The 5.0-inch digital instrument panel's positioning on the steering wheel means you don't miss having a head-up display but the alignment is off by a millimetre or so. Just enough to annoy someone with mild OCD.

  • 2023 NYD Atto 3 EV Long Range I Boot 2023 NYD Atto 3 EV Long Range I Boot
  • 2023 NYD Atto 3 EV Long Range I Boot 2023 NYD Atto 3 EV Long Range I Boot

The boot space is the highlight for me, though, with its 440L of capacity. You can bump that up to 1340L with the rear seats folded and the rear seats have a 40/60 split-fold.

You'll be making do with a puncture repair kit as there isn't a spare tyre but the powered tailgate was super handy this week on my grocery run.

Curiously, there is no 'frunk' storage, despite there being plenty of room for one.

Under the bonnet – What are the key stats for its motor?

The Atto 3 Extended Range is a full EV with a single motor powered by a 60.48kWh lithium-ion blade battery. It is a front-wheel drive and has a maximum power output of 150kW and 310Nm of torque.

The Atto 3 Extended Range is a full EV with a single motor powered by a 60.48kWh lithium-ion blade battery. (Image: Glen Sullivan) The Atto 3 Extended Range is a full EV with a single motor powered by a 60.48kWh lithium-ion blade battery. (Image: Glen Sullivan)

So, it’s not the most powerful on the market but will certainly get you from A to B with ease and you can go from 0-100km/h in just 7.3 seconds.

Efficiency – What is its driving range? What is its charging time?

Let’s talk charging. The Atto 3 has a Type 2 Combo CCS charging port and the on-board DC charger has up to 80kW of capacity.

What does that mean? Well, if you were to plug it in at home on a 7.0kW AC charger, you'd be able to go from flat to a full charge in roughly 10 hours.

Plug it into a 50kW fast charger, and you'd see that time drop to around one hour to get from 10 to 80 per cent charge. However, that capacity means it can't accept the faster 350kW charging speeds on ultra-fast chargers.

The Atto 3 has a Type 2 Combo CCS charging port and the on-board DC charger has up to 80kW of capacity. (Image: Glen Sullivan) The Atto 3 has a Type 2 Combo CCS charging port and the on-board DC charger has up to 80kW of capacity. (Image: Glen Sullivan)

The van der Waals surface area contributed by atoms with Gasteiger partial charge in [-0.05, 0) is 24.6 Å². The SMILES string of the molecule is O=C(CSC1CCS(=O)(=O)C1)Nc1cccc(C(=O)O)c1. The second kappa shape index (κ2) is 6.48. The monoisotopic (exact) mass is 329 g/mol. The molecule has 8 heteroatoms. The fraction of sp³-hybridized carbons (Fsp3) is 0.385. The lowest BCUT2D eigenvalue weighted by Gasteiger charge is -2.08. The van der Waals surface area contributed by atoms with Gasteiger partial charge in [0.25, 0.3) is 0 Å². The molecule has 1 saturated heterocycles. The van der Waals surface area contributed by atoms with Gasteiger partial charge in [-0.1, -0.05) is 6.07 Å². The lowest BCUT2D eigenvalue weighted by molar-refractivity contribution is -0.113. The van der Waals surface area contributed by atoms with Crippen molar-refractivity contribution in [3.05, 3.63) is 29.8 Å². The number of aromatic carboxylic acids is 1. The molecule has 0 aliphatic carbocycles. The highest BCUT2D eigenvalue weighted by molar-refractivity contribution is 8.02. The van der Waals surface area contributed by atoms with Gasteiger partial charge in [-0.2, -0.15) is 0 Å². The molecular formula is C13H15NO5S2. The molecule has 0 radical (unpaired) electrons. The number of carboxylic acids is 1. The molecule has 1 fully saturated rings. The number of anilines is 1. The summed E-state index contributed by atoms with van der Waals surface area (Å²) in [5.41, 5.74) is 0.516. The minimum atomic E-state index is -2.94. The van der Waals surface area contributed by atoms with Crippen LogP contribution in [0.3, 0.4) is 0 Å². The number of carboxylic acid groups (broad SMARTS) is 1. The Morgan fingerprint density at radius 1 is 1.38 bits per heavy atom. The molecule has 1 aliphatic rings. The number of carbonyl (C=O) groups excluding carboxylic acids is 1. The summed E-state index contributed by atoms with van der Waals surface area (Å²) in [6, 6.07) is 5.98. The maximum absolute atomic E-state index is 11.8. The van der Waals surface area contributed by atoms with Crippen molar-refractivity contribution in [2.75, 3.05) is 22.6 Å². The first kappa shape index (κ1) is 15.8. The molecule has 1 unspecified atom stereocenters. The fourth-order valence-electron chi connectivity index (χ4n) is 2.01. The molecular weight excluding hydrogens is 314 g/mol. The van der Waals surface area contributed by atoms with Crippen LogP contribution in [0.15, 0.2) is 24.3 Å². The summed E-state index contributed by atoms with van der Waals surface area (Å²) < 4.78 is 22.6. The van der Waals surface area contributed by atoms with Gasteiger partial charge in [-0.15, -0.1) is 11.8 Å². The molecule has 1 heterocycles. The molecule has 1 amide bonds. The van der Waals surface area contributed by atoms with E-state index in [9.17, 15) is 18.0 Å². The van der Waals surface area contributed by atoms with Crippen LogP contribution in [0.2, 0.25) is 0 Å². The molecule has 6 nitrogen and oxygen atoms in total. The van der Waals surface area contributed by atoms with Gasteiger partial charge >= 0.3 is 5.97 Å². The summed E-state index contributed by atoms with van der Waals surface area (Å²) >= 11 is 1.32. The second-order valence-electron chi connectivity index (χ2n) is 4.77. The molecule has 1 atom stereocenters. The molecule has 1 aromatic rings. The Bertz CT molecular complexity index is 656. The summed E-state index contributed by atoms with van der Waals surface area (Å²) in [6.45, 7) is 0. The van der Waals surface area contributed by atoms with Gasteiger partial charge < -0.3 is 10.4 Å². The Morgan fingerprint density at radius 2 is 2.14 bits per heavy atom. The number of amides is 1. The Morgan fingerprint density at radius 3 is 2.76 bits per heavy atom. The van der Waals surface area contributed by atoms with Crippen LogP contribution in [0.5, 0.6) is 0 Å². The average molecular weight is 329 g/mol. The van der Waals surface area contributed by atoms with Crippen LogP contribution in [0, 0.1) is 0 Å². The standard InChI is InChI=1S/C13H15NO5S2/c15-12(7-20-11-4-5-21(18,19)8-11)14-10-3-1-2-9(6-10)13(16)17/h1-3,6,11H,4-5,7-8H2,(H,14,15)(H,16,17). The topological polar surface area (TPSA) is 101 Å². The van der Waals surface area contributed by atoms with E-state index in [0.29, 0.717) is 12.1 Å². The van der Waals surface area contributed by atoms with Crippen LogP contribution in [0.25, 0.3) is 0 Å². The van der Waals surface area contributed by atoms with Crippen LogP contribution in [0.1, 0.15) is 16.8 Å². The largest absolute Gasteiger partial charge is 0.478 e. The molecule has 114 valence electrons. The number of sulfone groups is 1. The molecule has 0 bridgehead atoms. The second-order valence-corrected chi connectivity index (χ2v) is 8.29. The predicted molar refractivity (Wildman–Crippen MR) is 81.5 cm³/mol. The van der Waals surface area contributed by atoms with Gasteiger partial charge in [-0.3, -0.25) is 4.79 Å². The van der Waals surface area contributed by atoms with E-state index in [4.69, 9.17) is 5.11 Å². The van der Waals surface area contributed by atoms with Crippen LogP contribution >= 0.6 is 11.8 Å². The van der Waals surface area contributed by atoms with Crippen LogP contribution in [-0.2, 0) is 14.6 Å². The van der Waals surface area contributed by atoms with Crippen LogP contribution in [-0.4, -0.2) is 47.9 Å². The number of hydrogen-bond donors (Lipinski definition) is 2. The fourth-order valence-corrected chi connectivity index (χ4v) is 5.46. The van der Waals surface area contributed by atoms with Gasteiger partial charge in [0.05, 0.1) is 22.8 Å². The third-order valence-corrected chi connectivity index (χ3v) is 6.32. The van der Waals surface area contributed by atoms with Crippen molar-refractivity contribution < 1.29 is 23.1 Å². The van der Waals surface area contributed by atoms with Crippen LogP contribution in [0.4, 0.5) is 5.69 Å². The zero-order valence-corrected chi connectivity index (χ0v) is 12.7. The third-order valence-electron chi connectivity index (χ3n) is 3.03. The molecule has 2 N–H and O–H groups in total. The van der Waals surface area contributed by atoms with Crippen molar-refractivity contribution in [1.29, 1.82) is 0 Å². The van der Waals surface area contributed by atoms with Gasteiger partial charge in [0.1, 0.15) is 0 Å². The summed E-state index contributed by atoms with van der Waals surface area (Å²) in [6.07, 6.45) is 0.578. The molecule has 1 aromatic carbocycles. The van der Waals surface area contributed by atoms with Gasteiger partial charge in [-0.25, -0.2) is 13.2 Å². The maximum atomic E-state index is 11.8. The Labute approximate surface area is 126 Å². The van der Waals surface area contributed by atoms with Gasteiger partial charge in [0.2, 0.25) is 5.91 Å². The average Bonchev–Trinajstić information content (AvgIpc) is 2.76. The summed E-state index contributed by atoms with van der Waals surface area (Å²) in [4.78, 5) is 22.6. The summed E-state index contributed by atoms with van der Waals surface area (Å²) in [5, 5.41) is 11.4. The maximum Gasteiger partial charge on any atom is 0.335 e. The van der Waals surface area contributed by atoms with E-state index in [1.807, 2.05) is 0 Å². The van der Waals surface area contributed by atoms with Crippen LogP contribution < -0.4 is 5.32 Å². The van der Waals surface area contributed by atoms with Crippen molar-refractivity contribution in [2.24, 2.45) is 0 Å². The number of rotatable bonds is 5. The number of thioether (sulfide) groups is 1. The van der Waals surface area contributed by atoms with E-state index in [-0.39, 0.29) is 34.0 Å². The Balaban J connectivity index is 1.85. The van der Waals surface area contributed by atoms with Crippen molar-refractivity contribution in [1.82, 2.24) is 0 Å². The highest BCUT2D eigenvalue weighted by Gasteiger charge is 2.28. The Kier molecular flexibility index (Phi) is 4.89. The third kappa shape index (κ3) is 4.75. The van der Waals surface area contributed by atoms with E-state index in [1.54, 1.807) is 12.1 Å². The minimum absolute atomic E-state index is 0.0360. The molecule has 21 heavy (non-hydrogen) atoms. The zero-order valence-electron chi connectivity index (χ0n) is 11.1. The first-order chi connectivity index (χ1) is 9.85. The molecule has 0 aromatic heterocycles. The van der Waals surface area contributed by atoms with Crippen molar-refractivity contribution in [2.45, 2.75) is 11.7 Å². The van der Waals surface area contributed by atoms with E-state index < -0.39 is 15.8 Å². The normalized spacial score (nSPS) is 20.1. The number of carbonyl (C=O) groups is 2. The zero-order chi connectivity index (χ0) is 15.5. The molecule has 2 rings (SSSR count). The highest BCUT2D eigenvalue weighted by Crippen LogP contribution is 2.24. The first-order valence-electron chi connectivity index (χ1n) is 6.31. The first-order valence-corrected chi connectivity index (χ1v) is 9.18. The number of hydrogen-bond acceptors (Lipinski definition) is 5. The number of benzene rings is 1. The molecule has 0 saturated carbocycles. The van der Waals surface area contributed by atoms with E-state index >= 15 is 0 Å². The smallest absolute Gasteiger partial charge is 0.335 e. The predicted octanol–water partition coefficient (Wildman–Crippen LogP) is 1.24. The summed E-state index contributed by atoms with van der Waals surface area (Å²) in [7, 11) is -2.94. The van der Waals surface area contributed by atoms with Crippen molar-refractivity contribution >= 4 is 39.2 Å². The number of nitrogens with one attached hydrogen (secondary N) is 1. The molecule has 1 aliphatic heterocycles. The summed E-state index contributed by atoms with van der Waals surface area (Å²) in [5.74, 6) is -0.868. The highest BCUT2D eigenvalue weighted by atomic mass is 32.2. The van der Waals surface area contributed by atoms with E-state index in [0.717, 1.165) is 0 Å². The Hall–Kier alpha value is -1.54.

The official energy consumption is 16kWh/100km and my on-board figure was 14.7kWh.

It has an official driving range of 480km NEDC (420km WLTP), which is better than some on the market but I got major range anxiety this week!

It feels like it chews through its power. Since it's school holidays, I’ve been doing mostly longer open-road drives and have had to charge it three times already! Over three road trips, I've averaged a little over 200km of driving and saw my percentage go from 100 down to an average of 34 per cent at the end of each trip. 

Driving – What's it like to drive?

The driving lets this down for me. It's not as zippy as other EVs I've sampled and can even feel a bit sluggish when you accelerate from a full stop. However, it has enough kick for open-road driving, if you're desperate.

Desperate is the key word, though, because this is a total city-slicker. Around town, it handles itself well in tight streets and corners (that 11m turning circle is a charm) but isn't as confidently placed on the road at higher speeds.

And if you happen to be driving on the open-road on a blustery day, it's no fun at all. It shifts and squirms in the lane, with the cabin noise rising to din levels.

The Atto 3 earns back a couple of points for being stupidly easy to park. (Image: Glen Sullivan) The Atto 3 earns back a couple of points for being stupidly easy to park. (Image: Glen Sullivan)